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FSA to publish more detail over RBS decision, says TSC chair

The FSA is aiming to publish a more in depth account of its decision to clear former directors of Royal Bank of Scotland of any wrongdoing, according to reports.

The Financial Times says Treasury select committee chairman Andrew Tyrie understands the FSA is to “seek permission from RBS to enable the release of more information from this investigation in the public interest”.

He said: “We have to have in the public domain information that tells us how RBS got into this pretty pass.”

It comes after Tyrie wrote to the FSA yesterday asking for a summary of their investigation to be produced, so permission from those included can then be sought.

Previously the FSA claimed it was unable to release details of the probe which found no lack of integrity among senior RBS staff or failure of governence on the part of the board.

Speaking to the BBC last week, FSA chairman Lord Turner said the RBS report is difficult to disclose because it was broken down into numerous parts.

The FT says RBS declined to comment.

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Comments

There are 5 comments at the moment, we would love to hear your opinion too.

  1. Bust banks – The cost to the UK taxpayer is currently around £5 billion a year for interest repayments alone then there is the cost of bailout around £500 billion or so (who really is counting?) and still we are not allowed to see the full report which no doubt is being hastily re-written right now any how. How far away are we from being a broken state? make you own mind up.

  2. It looks like the pressure is definitely on the FSA. Backtracks and U-turns everywhere.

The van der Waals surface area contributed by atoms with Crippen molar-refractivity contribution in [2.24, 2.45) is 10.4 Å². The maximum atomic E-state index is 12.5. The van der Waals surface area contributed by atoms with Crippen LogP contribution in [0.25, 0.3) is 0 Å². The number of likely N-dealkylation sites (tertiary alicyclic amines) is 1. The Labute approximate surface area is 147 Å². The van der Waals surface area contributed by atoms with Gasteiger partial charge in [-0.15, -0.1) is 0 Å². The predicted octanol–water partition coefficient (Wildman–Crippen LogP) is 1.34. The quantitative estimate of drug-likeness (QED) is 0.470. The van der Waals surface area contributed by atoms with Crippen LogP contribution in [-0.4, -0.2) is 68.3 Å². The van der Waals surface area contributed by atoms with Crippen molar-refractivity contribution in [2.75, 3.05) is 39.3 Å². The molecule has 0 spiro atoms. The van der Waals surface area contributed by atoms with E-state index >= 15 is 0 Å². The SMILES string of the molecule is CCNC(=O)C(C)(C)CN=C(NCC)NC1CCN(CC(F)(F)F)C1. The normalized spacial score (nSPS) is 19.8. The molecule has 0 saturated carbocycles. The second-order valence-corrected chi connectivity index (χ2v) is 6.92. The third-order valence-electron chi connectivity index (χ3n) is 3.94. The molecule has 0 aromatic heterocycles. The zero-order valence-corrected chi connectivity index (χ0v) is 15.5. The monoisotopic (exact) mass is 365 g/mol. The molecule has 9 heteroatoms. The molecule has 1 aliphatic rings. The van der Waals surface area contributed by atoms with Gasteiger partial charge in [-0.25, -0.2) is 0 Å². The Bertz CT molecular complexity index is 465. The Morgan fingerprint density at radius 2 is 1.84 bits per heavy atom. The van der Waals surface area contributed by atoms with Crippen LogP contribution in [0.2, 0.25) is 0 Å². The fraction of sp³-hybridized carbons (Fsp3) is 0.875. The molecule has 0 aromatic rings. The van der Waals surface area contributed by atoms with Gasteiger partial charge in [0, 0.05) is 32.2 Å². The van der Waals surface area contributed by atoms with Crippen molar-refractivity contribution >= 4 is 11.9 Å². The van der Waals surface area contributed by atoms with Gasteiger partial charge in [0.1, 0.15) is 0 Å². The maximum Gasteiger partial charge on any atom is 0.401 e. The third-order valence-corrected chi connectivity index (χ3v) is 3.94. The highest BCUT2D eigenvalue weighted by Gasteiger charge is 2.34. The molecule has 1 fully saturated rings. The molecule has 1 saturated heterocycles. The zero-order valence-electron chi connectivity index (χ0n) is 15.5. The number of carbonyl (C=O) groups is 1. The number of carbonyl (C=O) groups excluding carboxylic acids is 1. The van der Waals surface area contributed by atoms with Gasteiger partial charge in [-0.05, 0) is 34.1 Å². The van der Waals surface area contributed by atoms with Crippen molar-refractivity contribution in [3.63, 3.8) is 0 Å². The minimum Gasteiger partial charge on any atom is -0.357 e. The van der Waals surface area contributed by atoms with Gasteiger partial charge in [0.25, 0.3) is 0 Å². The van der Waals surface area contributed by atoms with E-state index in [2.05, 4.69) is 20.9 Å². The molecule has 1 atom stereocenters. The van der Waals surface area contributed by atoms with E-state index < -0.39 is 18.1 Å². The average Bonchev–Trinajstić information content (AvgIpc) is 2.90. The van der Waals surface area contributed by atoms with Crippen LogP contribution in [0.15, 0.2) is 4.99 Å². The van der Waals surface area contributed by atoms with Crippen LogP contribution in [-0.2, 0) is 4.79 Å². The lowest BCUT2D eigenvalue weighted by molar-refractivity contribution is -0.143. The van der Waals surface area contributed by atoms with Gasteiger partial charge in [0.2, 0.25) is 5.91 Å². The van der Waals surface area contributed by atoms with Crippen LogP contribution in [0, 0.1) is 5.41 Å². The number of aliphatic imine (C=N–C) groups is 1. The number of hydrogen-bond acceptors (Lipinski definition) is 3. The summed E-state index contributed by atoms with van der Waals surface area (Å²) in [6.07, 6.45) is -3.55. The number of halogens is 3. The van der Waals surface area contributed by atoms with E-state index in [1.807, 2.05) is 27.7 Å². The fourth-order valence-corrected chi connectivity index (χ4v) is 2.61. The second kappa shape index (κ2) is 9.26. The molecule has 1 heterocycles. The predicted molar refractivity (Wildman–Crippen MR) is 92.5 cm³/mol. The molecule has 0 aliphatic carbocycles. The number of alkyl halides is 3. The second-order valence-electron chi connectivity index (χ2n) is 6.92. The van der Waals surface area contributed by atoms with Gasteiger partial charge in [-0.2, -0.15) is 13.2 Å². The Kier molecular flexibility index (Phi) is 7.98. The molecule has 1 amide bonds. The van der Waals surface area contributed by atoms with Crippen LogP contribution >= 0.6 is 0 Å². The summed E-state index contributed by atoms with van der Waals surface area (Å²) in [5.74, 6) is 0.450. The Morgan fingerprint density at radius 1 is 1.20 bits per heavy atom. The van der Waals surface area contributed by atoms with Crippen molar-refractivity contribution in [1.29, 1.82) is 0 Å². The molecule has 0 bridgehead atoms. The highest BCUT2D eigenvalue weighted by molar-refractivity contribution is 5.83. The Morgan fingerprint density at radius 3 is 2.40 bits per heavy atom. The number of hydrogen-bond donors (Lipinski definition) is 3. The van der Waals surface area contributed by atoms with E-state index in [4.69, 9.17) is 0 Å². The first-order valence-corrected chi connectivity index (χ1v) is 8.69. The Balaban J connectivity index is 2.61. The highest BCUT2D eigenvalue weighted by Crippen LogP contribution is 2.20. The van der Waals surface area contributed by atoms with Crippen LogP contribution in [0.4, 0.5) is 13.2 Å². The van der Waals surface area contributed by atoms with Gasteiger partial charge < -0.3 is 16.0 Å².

Although a weak regulator is not usually a good thing, a fair an accountable regulator is.

    Even the FSA’s greatest supporters would struggle to argue that they don’t need to be more accountable for their actions and Mr Tyrie might just be the man for the job.

    I still believe that we won’t get just and fair regulation until we can hold our regulator to account in law.

  3. If the report is difficult to disclose “because it was broken down into numerous parts”, then why not break the report down into numerous parts?

    The FSA is unelected and unaccountable. The moment they are asked for accountability they struggle!

    Tyrie understands the FSA mindset and all you need to do is keep asking why?

  4. Wikileaks cable stating that Sir Phillip Hampton admitted to Diplomats in Sept 09 that RBS Directors had made “enormous mistakes” & “failed in their fiduciary duties” in regard to a number of matters including the failure to carry out due diligence checks on RBS’s takeover of ABN Ambro prior to purchasing the Dutch Bank.

    Yet the FSA call this no lack of integrity??!!

    If an IFA firm made a recommendation regarding an investment, without carrying out or checking due diligence, they’d be suitably reprimanded yet again.

    Look at the tightening of the screw regarding recommending UCIS, when actually most of the funds have made clients money and not been a failure.

  5. BBC reporting RBS have declined to allow the report to be made public.

    No surprise there then.

    Perhaps the report is too close to home and will cause too much embarassment for the RBS (Government).

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